should be able to handle—stress, anxiety,
depression (studies show that those with
higher levels of all these emotions are more
likely to be overweight or obese). So when we
give up on a diet and balloon to a size that
makes doorways cringe, then we automatically think something’s wrong with us, that
our minds aren’t strong enough to win over
The reason we fail? Researchers theorize
that it’s your mind that might be crossed up,
but not because of anything you’re doing. At
least scientifically, overeating may work a little
bit like drug addiction; in fact, studies show
that obese people even have reward centers in
the brain similar to those of drug addicts.
So let’s say you’re stressed. Remember the
hypothalamus and the chemicals that change
according to your moods. At points of stress,
you’ve activated neurotransmitters from a
part of the brain called the locus coeruleus.
Your body, in response, tries to calm those
neurotransmitters and combat the stress.
Some people do it with cigarettes, some do it
with food, some do it with sex, some do it
with drugs. When you combat the stress with
food, you’re also activating the reward center
of your brain. And then after that initial feel-good system wears off, you’ll reach again for
the same thing that made you feel good,
calm, and relaxed: food. That’s why stress and
anxiety make it that more difficult, neuro-chemically, to stick to whatever plan you’re
trying to follow.
What’s especially interesting is that right
next to the hypothalamus, where the feeding
and satiety chemicals NPY and CART are produced, is a part of the brain called the mammillary body (because it physically looks like a
pair of breasts). That’s where food memory is
stored, so when you get the signal that you’re
hungry, you’re also accessing your memory of
and cravings for foods you’ve eaten in the
past—which may have been bad foods. Plus,
the parietal region of the brain—the control
center of the movement of the tongue, lips,
and mouth—acts differently in heavy people
than in skinny people. Brain scans show that
in heavy people tempted with sugar, this
region becomes activated. In skinny people the
region stays dormant, showing how sugar can
play a role in emotional eating for some peo-
The cyclone of guilt and shame.
ple but not others.
If you’ve struggled with
waist issues, you’ve probably
placed all the responsibility for
dietary success or failure on
your little three-pound brain.
You’ve expected it to go head-to-head with such formidable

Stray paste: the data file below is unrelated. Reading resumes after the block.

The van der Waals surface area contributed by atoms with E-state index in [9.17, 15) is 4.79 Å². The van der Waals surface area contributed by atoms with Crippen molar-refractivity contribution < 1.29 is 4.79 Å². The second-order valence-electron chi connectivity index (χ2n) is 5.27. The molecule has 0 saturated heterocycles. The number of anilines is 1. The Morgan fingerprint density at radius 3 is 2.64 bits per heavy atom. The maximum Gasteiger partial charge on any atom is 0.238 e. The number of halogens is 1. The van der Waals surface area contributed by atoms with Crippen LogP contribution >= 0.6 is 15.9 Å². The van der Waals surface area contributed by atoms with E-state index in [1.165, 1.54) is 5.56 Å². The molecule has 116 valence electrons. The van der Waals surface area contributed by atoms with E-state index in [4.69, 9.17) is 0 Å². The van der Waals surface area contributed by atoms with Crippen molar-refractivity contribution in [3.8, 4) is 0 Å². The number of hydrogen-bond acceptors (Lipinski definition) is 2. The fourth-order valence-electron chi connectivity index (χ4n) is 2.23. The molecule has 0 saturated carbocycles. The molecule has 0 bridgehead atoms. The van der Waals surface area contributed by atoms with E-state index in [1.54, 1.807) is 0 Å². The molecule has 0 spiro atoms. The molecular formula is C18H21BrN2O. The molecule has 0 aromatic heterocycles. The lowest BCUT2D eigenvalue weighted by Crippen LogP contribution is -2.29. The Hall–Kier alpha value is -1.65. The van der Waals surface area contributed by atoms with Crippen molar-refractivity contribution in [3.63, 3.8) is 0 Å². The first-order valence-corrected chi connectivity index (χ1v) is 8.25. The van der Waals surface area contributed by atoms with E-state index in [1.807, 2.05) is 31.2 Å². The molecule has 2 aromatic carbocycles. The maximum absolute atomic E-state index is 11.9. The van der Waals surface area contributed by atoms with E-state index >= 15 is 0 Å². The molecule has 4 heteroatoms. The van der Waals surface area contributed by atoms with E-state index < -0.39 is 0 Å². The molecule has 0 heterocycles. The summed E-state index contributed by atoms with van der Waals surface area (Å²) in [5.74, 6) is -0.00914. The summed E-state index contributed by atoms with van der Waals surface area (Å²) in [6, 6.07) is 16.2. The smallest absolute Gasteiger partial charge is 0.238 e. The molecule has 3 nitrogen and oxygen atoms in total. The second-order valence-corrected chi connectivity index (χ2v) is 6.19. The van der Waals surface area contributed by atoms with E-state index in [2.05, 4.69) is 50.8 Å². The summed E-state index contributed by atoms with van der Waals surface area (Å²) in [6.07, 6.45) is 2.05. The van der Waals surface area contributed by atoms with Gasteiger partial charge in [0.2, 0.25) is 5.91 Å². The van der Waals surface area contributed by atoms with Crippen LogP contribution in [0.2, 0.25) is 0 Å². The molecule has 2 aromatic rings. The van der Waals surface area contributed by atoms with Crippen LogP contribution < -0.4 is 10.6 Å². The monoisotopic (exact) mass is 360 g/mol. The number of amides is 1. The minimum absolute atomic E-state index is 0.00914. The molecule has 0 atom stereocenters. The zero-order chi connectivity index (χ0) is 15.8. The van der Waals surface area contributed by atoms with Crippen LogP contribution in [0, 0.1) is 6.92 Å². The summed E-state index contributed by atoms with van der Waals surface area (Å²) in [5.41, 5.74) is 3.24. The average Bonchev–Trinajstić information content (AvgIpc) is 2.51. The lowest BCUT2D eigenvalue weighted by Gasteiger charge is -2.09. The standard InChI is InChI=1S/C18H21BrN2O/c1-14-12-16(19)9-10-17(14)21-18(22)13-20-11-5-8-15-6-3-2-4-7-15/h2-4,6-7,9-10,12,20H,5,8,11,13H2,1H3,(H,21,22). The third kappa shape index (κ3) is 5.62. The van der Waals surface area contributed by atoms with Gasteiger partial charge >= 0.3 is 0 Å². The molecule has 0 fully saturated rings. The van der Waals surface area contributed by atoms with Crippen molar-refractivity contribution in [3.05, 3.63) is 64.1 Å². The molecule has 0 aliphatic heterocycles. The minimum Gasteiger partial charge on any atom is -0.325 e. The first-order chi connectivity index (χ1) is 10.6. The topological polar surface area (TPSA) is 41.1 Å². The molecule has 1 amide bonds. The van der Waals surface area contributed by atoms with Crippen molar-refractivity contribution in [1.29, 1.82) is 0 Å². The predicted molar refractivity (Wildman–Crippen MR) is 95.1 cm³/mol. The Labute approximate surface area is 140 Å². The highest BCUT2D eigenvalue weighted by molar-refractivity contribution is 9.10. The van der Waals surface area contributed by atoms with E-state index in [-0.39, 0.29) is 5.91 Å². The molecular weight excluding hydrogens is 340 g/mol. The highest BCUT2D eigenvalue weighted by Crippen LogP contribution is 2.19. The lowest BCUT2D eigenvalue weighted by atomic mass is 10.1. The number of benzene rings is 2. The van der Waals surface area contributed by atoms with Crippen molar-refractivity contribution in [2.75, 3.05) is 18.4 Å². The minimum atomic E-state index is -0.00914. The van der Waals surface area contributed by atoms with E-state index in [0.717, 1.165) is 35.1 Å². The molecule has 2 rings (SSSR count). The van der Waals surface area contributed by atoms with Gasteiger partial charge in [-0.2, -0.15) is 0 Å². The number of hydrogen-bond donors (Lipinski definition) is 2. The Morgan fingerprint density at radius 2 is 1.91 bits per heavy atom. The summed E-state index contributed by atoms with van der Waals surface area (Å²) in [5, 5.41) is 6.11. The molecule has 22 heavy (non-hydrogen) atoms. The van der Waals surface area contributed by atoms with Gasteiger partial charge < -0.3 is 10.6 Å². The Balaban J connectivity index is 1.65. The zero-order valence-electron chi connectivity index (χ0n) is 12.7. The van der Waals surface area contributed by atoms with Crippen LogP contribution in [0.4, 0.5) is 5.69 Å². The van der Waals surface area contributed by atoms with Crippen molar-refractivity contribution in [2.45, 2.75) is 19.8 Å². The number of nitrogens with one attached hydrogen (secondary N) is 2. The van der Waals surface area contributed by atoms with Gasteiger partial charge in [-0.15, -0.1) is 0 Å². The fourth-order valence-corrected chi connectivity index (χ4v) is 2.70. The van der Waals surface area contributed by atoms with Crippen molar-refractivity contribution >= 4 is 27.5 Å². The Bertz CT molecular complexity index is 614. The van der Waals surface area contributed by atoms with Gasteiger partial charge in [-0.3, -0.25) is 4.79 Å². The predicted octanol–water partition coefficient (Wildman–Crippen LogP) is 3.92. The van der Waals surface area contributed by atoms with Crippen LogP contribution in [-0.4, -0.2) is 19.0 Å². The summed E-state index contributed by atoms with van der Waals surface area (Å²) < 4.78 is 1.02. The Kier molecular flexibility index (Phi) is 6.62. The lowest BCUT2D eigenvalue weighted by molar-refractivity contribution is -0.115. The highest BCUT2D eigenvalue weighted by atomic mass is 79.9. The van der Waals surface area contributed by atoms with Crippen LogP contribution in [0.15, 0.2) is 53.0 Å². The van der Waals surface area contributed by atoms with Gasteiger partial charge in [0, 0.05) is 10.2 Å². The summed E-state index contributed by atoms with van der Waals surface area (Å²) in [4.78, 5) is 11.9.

foes as deep-fried taco shells
and Alfredo sauce. But you
can’t outwit nature. There are
simply too many of those
hormones and neurotransmitters whose jobs roughly translate
to “pass the pound cake.” And to
expect that your will or your fortitude
can override these chemical messages
is the equivalent of trying to stop a
train with your pinkie.
Excerpted from You: On A Diet by
Michael F. Roizen, MD and Mehmet C.
Oz, MD. Copyright c 2006 by Michael F.
Roizen, MD and Mehmet C. Oz, MD, and
Oz Works LlC, f/s/o Mehmet Oz, M.D.
Reprinted by permission from Free Press,
a Division of Simon & Schuster, Inc
Be label conscious
Nowadays, cunning marketing lingo
makes sugar-drenched cereal seem
healthier than a bundle of prunes. And
that’s just not the case. The trick to navigating through store aisles is to shop for
content. Generally, fewer labels and
ingredients equal better food. Natural
foods that come directly from the ground
generally don’t require labels. (Ever seen
a marshmallow bush?) Here are some
things to look out for.
maple syrup and molasses are sugar, so
you should also keep them to less than 4
grams per serving, unless the item is
pure fruit (we make that exception
because fruit has so many nutrients).
Sugar. Stay away from foods that have
more than 4 grams of sugar per serving.
Avoid dextrose, sucrose, fructose (as in
high-fructose corn syrup) or anything
else ending with “ose.” Also beware of
mannitol, or anything with “ol.” Those
are alcohols that are quickly converted to
sugar. Even natural sugars such as
Fats. Besides saturated fats (less than 4
grams per serving) and trans fats (avoid
them all), you should avoid foods with
other fat code words, such as partially
hydrogenated anything, and palm and
coconut oil. Unsaturated fats are the
Grains. The label should say “100 percent whole.” Any other label—“made
with whole grains” or “multi-grain”—
doesn’t guarantee that the product is the
best source of healthful whole grains, as
opposed to less healthful enriched grains.
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